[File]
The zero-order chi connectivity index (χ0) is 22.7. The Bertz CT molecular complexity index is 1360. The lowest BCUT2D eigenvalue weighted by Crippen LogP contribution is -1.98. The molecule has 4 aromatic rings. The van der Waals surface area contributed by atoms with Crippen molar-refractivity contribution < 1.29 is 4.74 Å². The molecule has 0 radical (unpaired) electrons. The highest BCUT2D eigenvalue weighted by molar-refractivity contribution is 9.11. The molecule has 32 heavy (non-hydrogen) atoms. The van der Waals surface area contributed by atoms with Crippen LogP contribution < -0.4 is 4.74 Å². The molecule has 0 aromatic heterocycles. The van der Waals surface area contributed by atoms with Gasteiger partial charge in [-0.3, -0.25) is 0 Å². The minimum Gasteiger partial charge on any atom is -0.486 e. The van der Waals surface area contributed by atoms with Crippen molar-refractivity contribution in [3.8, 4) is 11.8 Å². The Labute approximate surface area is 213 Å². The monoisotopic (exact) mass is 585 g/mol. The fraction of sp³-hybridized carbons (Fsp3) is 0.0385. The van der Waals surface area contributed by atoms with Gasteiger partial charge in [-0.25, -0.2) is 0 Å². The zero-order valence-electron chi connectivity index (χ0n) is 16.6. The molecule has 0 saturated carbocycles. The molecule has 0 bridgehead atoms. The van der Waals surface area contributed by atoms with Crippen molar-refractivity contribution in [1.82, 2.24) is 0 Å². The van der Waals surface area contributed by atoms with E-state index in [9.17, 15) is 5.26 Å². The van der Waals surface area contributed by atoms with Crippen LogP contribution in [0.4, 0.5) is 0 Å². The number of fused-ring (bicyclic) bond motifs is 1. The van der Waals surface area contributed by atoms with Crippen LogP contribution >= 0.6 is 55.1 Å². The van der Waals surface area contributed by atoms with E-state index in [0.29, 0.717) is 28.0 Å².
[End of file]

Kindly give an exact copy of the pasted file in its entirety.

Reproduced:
The zero-order chi connectivity index (χ0) is 22.7. The Bertz CT molecular complexity index is 1360. The lowest BCUT2D eigenvalue weighted by Crippen LogP contribution is -1.98. The molecule has 4 aromatic rings. The van der Waals surface area contributed by atoms with Crippen molar-refractivity contribution < 1.29 is 4.74 Å². The molecule has 0 radical (unpaired) electrons. The highest BCUT2D eigenvalue weighted by molar-refractivity contribution is 9.11. The molecule has 32 heavy (non-hydrogen) atoms. The van der Waals surface area contributed by atoms with Crippen LogP contribution < -0.4 is 4.74 Å². The molecule has 0 aromatic heterocycles. The van der Waals surface area contributed by atoms with Gasteiger partial charge in [-0.3, -0.25) is 0 Å². The minimum Gasteiger partial charge on any atom is -0.486 e. The van der Waals surface area contributed by atoms with Crippen molar-refractivity contribution in [3.8, 4) is 11.8 Å². The Labute approximate surface area is 213 Å². The monoisotopic (exact) mass is 585 g/mol. The fraction of sp³-hybridized carbons (Fsp3) is 0.0385. The van der Waals surface area contributed by atoms with Gasteiger partial charge in [-0.25, -0.2) is 0 Å². The zero-order valence-electron chi connectivity index (χ0n) is 16.6. The molecule has 0 saturated carbocycles. The molecule has 0 bridgehead atoms. The van der Waals surface area contributed by atoms with Crippen molar-refractivity contribution in [1.82, 2.24) is 0 Å². The van der Waals surface area contributed by atoms with E-state index in [9.17, 15) is 5.26 Å². The van der Waals surface area contributed by atoms with Crippen LogP contribution in [0.4, 0.5) is 0 Å². The number of fused-ring (bicyclic) bond motifs is 1. The van der Waals surface area contributed by atoms with Crippen LogP contribution >= 0.6 is 55.1 Å². The van der Waals surface area contributed by atoms with E-state index in [0.29, 0.717) is 28.0 Å².